Coral Reefs

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Sample the surprising diversity of deep-sea corals. See some of the ways they differ in color, shape, and size. Explore more in the multimedia feature " Coral Gardens of the Deep Sea ."
Welcome to Citizens of the Sea , a new blog series where ocean life comes to...
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From parrotfish that cover themselves in a blanket of their own mucus to tiny...

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Blast fishing, when dynamite or other explosives are used to stun or kill fish, is a practice used in many villages and isolated regions of the world. Hundreds of fish can be seen strewn across the reef, left as bycatch, such as...
Sponges are animals that eat tiny food particles as they pump water through...

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It may be the last place you’d expect to find corals—up to 6,000 m (20,000 ft) below the ocean’s surface, where the water is...

The Ocean Blog

It may be the last place you’d expect to find corals—up to 6,000 m (20,000 ft) below the ocean’s surface, where the water is icy cold and the light dim or absent. Yet believe it or not, lush coral...
By Lindsay Aylesworth, Project Seahorse The day I stepped into my wetsuit, donned my mask, and embarked on my first scuba dive was the day I decided to be a marine biologist. Little did I know that...
Smithsonian zoologist Dr. Steve Cairns named and described this deep-sea coral species, Stephanocyathus paliferus, which is now preserved in the collections of the National Museum of Natural History...
In this photo of a shallow coral reef in the Pacific there are three species of forams . On the left, Peneroplis planatus . In the center, Amphistegina lessonii . And on the right, Laevipeneroplis sp...
This deep-sea black coral from Hawaii ( Leiopathes sp. ) is more than 4,200 years old. Black corals are named for the color of their skeletons, but the external tissues of black corals come in many...
A coral ( Montastraea faveolata ) has just spawned. Each of the hundreds of polyps living in the colony releases a small pink bundle of sperm and eggs. Read more about coral spawing and watch a...
Blast fishing, when dynamite or other explosives are used to stun or kill fish, is a practice used in many villages and isolated regions of the world. Hundreds of fish can be seen strewn across the...
Welcome to Moorea, a tiny, isolated island in the middle of the vast Pacific. Moorea is 132 square kilometers (51 square miles) of tropical ecosystems – from jungle and wetlands to beaches and coral...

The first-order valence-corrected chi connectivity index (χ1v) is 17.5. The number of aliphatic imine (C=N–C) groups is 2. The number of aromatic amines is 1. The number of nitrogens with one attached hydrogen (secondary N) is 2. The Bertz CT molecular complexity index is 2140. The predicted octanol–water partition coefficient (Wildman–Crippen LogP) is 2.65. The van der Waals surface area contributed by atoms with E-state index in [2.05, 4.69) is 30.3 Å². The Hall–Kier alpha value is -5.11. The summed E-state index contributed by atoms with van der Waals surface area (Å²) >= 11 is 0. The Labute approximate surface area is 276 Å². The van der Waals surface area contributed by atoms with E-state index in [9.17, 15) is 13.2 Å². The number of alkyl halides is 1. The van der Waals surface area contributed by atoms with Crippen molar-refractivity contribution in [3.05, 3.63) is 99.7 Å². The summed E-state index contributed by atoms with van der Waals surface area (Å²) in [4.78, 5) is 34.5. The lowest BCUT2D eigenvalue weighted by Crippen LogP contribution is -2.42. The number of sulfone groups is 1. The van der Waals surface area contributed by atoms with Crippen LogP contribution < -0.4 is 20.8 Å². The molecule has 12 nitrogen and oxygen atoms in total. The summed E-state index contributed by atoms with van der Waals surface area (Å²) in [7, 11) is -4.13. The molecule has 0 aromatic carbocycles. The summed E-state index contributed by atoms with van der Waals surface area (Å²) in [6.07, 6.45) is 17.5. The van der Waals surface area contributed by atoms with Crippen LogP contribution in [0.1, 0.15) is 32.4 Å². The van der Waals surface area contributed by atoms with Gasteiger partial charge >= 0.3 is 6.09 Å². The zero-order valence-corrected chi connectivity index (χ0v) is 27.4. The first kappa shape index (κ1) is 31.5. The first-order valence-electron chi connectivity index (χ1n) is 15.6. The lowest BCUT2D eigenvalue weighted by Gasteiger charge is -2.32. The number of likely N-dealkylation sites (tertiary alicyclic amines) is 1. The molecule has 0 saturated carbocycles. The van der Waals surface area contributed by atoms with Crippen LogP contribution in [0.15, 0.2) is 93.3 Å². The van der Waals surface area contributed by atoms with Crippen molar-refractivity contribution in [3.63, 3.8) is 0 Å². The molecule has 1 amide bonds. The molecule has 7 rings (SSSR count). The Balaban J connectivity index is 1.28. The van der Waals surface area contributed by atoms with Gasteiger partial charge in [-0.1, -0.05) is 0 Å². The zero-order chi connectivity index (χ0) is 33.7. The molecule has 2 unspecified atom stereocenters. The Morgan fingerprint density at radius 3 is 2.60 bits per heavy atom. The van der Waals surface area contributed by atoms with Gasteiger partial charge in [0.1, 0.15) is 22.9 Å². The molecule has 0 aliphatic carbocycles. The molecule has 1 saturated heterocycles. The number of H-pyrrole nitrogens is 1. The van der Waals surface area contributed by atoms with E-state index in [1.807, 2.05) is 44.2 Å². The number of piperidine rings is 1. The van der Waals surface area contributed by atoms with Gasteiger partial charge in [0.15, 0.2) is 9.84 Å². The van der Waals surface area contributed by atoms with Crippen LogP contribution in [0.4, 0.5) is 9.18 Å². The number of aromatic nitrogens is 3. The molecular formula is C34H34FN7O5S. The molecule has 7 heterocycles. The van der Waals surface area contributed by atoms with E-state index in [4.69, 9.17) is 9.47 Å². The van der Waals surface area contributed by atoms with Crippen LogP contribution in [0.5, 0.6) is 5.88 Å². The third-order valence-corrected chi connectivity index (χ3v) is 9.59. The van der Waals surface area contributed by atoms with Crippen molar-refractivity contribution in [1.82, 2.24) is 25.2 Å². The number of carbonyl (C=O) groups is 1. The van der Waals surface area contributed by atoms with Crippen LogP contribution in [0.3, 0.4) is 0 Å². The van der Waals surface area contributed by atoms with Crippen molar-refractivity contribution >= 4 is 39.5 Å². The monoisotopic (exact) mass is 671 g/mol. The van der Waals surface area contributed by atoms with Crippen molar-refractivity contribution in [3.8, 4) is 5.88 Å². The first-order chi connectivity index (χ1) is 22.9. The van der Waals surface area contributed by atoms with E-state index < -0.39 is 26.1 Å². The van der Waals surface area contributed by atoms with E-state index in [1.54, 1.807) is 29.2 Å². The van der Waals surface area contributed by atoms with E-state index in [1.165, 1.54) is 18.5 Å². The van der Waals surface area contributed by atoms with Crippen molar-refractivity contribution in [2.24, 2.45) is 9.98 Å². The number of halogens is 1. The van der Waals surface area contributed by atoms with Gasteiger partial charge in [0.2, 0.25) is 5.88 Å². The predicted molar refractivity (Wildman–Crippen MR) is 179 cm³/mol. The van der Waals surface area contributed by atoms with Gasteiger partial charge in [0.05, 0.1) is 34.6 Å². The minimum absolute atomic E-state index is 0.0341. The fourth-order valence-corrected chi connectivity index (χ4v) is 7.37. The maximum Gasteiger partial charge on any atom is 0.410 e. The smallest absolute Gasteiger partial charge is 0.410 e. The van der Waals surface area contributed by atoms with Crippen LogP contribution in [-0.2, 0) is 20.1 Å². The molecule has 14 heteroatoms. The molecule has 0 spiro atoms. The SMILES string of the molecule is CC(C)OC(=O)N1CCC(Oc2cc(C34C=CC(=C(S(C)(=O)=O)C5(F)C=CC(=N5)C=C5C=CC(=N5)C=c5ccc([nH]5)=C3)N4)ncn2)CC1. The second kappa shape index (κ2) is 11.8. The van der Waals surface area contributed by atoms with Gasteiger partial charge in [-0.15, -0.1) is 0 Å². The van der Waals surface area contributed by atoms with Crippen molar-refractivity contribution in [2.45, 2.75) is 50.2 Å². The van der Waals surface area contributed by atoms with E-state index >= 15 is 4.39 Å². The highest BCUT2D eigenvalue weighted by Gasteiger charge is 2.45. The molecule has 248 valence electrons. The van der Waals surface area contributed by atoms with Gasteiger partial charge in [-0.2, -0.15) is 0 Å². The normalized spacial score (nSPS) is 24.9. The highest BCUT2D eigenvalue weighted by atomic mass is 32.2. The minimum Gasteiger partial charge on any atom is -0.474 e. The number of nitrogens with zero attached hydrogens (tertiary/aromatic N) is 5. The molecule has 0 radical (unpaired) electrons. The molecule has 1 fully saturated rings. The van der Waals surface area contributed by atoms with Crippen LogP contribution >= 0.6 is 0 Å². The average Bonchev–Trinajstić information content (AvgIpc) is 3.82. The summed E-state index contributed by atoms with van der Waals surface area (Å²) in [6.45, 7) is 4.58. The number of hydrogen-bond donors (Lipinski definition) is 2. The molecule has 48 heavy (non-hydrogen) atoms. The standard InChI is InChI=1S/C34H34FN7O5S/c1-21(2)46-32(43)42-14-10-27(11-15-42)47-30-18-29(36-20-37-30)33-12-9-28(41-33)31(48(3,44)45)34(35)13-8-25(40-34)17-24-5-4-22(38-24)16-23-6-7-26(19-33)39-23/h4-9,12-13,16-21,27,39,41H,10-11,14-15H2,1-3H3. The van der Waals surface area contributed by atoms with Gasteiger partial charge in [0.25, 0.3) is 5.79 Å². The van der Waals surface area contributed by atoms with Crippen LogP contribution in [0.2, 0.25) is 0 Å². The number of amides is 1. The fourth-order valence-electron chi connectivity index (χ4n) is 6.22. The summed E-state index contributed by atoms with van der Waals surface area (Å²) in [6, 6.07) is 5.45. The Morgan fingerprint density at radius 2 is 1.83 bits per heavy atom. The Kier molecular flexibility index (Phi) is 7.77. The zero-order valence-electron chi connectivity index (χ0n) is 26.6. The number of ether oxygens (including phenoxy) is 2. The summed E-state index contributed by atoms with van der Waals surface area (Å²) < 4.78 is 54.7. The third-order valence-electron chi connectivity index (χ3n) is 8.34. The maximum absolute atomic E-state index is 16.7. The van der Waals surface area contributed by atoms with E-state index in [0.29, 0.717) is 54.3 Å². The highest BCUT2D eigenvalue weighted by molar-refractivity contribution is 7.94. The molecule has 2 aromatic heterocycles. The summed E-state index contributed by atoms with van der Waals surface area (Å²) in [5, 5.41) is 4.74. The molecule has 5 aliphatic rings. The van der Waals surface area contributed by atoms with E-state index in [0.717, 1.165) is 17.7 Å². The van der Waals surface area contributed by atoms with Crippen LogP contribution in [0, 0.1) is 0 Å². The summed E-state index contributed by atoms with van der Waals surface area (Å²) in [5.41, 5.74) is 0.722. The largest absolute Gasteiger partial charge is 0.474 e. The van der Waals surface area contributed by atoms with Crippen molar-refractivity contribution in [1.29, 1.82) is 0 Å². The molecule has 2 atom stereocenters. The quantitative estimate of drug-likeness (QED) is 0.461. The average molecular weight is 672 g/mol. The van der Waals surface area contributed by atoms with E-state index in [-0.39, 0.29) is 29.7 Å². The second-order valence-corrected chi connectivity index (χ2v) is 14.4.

Bacteria are everywhere in the ocean. They live in the water, on virtually every living and non-living surface, and even inside other organisms . There are 1 million bacterial cells in every...
Colorful corals and brittlestars inhabit the Manning Seamount in the Atlantic Ocean, off the coast of New England. Here you can see golden-colored coral (Enallopsamia rostrata), pinkish-brown coral (...
This forest of Christmas tree worms is a group of polychaete worms that live on tropical coral reefs. See more celebratory ocean creatures in our slideshow!
On a healthy coral reef, fish (as well as many other organisms) thrive. Not only are reefs beautiful, but they are also critical to ocean health and human livelihoods.
Deep-sea corals scientist Dr. J. Murray Roberts photographed these living polyps from the Mingulay Reef Complex off Scotland in aquaria in 2010. Learn more about Roberts' work mapping deep-sea corals...
These beautiful mandarinfish ( Synchiropus splendidus ) are covered in bright blue, red, yellow and orange waves. What they lack, however, are traditional fish scales. They live in western Pacific...
The pearly razorfish’s name may be slightly misleading since it is neither as rare as a pearl nor as dangerous as a razor. It is a common fish that tends to live in clear shallow areas near seagrass...
Coral reefs provide food for swarms of fish, both large and small. More about coral reef ecosystems can be found on our Coral Reefs overview page .
This bearded fireworm ( Hermodice carunculata ) must have a strong stomach -- it’s sucking on fire coral ( Millepora sp. ), which would give the unlucky snorkeler a nasty sting. Encountered in St...
In the X-ray image of this Viper Moray Eel ( Enchelynassa canina ), note the second set of jaws in the “throat”; these are the gill arches, which are present in all fish. Gill arches support the...
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